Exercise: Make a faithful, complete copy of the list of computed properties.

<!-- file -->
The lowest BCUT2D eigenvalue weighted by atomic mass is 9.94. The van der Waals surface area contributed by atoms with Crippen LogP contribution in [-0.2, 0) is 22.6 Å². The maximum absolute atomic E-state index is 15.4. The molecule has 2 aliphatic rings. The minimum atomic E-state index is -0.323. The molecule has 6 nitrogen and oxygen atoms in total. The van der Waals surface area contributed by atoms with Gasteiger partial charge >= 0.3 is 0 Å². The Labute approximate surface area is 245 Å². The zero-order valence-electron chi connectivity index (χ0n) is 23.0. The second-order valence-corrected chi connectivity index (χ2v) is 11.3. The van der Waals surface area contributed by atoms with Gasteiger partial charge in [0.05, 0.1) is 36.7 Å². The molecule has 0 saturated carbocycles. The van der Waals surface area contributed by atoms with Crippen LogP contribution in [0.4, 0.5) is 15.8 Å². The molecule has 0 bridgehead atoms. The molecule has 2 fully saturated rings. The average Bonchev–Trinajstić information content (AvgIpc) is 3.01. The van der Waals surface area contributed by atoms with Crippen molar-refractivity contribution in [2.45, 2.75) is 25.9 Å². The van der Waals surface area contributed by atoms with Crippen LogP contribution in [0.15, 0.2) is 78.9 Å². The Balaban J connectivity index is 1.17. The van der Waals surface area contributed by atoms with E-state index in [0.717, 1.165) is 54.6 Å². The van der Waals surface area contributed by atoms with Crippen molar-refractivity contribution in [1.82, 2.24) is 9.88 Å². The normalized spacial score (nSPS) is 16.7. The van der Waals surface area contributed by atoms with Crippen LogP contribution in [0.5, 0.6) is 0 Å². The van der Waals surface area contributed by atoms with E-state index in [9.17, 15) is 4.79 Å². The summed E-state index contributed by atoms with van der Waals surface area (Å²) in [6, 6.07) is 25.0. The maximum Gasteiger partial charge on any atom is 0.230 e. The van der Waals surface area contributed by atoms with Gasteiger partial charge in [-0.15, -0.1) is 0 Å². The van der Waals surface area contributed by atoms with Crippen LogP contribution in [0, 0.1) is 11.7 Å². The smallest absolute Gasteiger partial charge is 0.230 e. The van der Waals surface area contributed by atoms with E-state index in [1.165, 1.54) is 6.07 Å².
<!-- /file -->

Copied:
The lowest BCUT2D eigenvalue weighted by atomic mass is 9.94. The van der Waals surface area contributed by atoms with Crippen LogP contribution in [-0.2, 0) is 22.6 Å². The maximum absolute atomic E-state index is 15.4. The molecule has 2 aliphatic rings. The minimum atomic E-state index is -0.323. The molecule has 6 nitrogen and oxygen atoms in total. The van der Waals surface area contributed by atoms with Gasteiger partial charge >= 0.3 is 0 Å². The Labute approximate surface area is 245 Å². The zero-order valence-electron chi connectivity index (χ0n) is 23.0. The second-order valence-corrected chi connectivity index (χ2v) is 11.3. The van der Waals surface area contributed by atoms with Gasteiger partial charge in [0.05, 0.1) is 36.7 Å². The molecule has 0 saturated carbocycles. The van der Waals surface area contributed by atoms with Crippen LogP contribution in [0.4, 0.5) is 15.8 Å². The molecule has 0 bridgehead atoms. The molecule has 2 fully saturated rings. The average Bonchev–Trinajstić information content (AvgIpc) is 3.01. The van der Waals surface area contributed by atoms with Crippen molar-refractivity contribution in [2.45, 2.75) is 25.9 Å². The van der Waals surface area contributed by atoms with Crippen LogP contribution in [0.15, 0.2) is 78.9 Å². The Balaban J connectivity index is 1.17. The van der Waals surface area contributed by atoms with E-state index in [0.717, 1.165) is 54.6 Å². The van der Waals surface area contributed by atoms with Crippen molar-refractivity contribution in [1.82, 2.24) is 9.88 Å². The normalized spacial score (nSPS) is 16.7. The van der Waals surface area contributed by atoms with Crippen LogP contribution in [0.5, 0.6) is 0 Å². The van der Waals surface area contributed by atoms with E-state index in [9.17, 15) is 4.79 Å². The summed E-state index contributed by atoms with van der Waals surface area (Å²) in [6, 6.07) is 25.0. The maximum Gasteiger partial charge on any atom is 0.230 e. The van der Waals surface area contributed by atoms with Gasteiger partial charge in [-0.15, -0.1) is 0 Å². The van der Waals surface area contributed by atoms with Crippen LogP contribution in [0, 0.1) is 11.7 Å². The smallest absolute Gasteiger partial charge is 0.230 e. The van der Waals surface area contributed by atoms with E-state index in [1.165, 1.54) is 6.07 Å².